Harry’s Bar in Venice was founded by Giuseppe Cipriani in May 1931. His son Arrigo took over in
1957 the family business. Today, Arrigo can still be found every day amid the tables, greeting patrons, organising the work, expressing a point of view on Italian hospitality influential worldwide. To the point where, after opening in New York, Miami, London, Monte Carlo, Abu Dhabi, Dubai and Hong Kong, now it’s Milan’ turn. In this way the Gruppo Cipriani is continuing its expansion, with a new concept that will revolutionise Palazzo Bernasconi at Via Palestro 24, which bids fair to become a favoured stamping ground and watering hole for lovers of high-end hospitality. Or rather the Italian way of life, which, in addition to two restaurants, will offer a boutique hotel, a bar club, a wellness centre and another for fitness. “Understanding how this work goes is like making a Martini.” Arrigo Cipriani gazes at us from afar, greets us and then comes over with innate elegance. “All you need are gin, dry vermouth, ice and a glass. Too bad, then, that to serve the cocktail to someone these ingredients fail to suffice. It’s a bit like building a house. It takes more than only the finest materials and a great design. You can’t just hire the best architect. It takes that little extra.” The question, for Arrigo Cipriani, is people, or rather it’s us.
“Recipes for food and drink are precise. Follow them closely and the outcome could verge on perfection. But the other ingredient is far more important, it has to do with the spirit. The impalpable essence of everything. You realise how essential you are. How important it is to communicate your soul with your service.” To Arrigo Cipriani, this isn’t just the secret of an unrepeatable success, his own, but also what makes Italians completely different from everyone else, at least when it comes to hospitality.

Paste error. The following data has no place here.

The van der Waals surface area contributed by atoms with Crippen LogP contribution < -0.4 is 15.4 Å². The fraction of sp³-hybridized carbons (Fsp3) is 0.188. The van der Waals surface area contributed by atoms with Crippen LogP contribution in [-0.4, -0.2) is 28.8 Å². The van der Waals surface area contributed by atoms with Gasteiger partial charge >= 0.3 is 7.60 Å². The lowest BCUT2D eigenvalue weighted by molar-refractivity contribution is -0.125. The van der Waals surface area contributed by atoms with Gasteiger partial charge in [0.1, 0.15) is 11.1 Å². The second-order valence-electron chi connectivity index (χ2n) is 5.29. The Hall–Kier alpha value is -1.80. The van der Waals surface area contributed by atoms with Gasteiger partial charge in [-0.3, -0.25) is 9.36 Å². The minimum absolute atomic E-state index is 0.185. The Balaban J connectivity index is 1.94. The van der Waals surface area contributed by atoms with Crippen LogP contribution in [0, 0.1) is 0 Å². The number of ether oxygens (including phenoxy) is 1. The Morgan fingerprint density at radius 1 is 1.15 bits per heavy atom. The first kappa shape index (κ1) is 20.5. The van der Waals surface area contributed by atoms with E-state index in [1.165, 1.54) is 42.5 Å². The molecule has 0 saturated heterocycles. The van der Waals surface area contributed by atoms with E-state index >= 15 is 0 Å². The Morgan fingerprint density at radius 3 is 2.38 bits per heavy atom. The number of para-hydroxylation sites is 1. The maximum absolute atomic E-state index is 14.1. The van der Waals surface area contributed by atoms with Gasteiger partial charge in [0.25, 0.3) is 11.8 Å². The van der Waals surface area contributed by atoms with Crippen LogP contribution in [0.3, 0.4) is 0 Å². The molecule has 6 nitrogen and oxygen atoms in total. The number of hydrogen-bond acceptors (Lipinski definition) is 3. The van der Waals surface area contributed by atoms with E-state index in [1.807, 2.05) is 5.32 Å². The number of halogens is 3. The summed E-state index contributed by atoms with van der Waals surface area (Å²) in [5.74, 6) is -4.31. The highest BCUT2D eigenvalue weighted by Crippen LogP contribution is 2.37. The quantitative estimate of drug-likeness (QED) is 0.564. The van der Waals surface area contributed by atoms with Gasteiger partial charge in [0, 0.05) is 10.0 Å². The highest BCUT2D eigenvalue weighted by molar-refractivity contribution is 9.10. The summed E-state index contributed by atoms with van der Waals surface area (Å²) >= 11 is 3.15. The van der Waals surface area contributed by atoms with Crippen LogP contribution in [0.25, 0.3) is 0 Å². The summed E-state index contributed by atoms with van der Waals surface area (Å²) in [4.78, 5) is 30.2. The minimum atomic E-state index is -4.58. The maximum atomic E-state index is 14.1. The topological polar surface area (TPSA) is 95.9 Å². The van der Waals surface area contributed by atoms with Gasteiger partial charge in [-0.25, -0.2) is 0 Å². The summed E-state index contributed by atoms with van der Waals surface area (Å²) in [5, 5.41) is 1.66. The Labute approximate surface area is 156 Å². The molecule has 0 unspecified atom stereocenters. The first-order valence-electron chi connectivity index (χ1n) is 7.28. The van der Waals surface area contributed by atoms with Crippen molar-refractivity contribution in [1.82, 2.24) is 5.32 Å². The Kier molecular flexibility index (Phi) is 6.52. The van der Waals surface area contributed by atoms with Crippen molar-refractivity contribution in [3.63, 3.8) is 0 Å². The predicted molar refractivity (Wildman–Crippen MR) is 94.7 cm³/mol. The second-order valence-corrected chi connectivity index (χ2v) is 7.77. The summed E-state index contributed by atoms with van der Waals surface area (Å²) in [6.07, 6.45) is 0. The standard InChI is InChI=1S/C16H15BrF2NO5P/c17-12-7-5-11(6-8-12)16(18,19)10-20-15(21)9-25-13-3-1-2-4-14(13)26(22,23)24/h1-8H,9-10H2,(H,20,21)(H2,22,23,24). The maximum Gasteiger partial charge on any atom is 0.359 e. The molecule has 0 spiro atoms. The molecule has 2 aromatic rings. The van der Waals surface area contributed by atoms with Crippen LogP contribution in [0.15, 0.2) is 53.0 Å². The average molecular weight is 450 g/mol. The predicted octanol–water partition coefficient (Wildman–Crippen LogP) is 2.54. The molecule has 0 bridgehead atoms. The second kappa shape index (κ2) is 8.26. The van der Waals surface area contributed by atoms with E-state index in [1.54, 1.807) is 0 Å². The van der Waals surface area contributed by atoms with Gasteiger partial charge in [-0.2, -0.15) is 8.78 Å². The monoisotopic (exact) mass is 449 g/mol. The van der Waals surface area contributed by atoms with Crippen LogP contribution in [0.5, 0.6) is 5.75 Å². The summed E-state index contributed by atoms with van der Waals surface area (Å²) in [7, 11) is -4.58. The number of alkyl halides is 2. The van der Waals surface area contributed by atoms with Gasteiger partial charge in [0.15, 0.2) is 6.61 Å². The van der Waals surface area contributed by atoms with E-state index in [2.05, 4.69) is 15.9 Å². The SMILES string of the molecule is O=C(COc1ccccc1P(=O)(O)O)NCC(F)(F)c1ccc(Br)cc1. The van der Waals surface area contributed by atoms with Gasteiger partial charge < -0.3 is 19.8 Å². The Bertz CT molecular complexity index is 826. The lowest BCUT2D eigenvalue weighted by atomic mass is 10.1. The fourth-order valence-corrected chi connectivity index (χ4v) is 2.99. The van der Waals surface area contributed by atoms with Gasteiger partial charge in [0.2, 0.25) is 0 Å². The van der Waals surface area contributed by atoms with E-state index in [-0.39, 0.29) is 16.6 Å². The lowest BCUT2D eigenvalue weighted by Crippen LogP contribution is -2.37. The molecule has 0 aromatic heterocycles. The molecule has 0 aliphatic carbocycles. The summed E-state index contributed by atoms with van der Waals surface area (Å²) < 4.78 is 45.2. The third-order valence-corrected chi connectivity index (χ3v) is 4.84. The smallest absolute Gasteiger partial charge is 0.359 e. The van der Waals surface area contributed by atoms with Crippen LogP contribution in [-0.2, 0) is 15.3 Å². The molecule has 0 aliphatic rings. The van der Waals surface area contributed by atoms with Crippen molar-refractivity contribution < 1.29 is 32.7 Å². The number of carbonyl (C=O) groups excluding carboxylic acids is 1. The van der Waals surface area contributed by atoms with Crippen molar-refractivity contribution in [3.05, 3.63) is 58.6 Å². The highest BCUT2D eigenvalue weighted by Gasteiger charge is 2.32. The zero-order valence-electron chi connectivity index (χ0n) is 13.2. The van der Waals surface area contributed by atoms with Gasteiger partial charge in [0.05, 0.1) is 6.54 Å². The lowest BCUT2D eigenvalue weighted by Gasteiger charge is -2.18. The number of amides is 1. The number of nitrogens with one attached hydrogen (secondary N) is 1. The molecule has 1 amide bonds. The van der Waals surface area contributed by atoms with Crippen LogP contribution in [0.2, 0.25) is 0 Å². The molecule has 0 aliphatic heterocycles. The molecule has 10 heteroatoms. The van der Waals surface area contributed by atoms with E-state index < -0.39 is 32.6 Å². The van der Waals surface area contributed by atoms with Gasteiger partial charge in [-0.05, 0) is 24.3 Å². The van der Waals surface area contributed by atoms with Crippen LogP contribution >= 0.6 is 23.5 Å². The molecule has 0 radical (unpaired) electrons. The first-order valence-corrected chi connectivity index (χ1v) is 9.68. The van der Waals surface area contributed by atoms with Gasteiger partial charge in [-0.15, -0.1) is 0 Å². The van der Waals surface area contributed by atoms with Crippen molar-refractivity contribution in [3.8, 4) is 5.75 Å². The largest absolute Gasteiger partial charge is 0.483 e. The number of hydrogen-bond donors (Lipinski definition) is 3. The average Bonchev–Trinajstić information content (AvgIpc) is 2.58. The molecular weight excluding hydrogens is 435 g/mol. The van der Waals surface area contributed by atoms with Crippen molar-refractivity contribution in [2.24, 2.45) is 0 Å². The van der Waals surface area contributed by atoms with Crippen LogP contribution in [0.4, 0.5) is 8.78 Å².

The logic is simple. Service is hospitality, hospitality is style, style is culture, culture is knowledge, knowledge is diversity, diversity is simplicity and authenticity, authenticity is lack of constraint, lack of constraint is freedom, freedom is tourism. Simple, isn’t it?
Simple or not, this explains the reason for the collapse of quality in a country like Italy, which has lost its code of hospitality. “It’s inevitable that people’s work has become repetitive, what with developments in manufacturing industry, to the point where it can be replaced almost completely by intelligent machines. But tourism isn’t manufacturing industry, just as architecture is not exclusively technical knowledge, it’s polytechnical. Tourism is a service industry. There’s no machine in the world that can replace human service, just as there’s no machine in the world that can replace an architect or designer.” In his theory, which is a practice of dedication, there is spirit and there are things. “Some time ago I read an interesting provocation, endorsed by some architects. The author was Flavio Albanese, who renamed the Reloading Veniceproject. He says. ‘Let’s get rid of the Ponte della Libertà.’ This isn’t really a fanciful idea. In the past, they copied what I heard from a friend. I wrote and said that Venice used to be the gateway to the East before they built the bridge, but afterwards it wasn’t any more. We should build a barrier before the Ponte della Libertà. Residents, people who work in Venice, have a reservation at a hotel or study at the universities could pass through with a special magnetic card. Everyone else should arrive in Venice by boat.” For this reason, in Arrigo’s vision, we cannot imagine a world of objects alone, of motionless appliances, a restaurant of empty tables and chairs. “It would be like a deserted theatre, an empty piazza in summer. The only thing to do is seek help from people, to invoke people to bring things to life. Because serving above all means loving.” Arrigo Cipriani, who has written 12 books, views the subject of service as the same for design and architecture: it’s us. We need to welcome others the way we’d like to be welcomed. We always need to be ourselves. That’s the only way to become the protagonists of our own lives.
“Einstein once said, ‘Great spirits have always encountered opposition from mediocre minds. The mediocre mind is incapable of understanding the man who refuses to bow blindly to conventional prejudices and chooses instead to express his opinions courageously and honestly.ʼ Come and visit me again.”
Arrigo Cipriani (1932) is the owner of the legendary Harry’s Bar in Venice, established by his father Giuseppe in 1931 and recognised as a national site by the Ministry of Cultural Heritage in 2001. Today it is part of a group that includes 25 restaurants and bars located around the world. Recent books of his include Prigioniero di una stanza a Venezia and Non vorrei far male a nessuno (both Feltrinelli).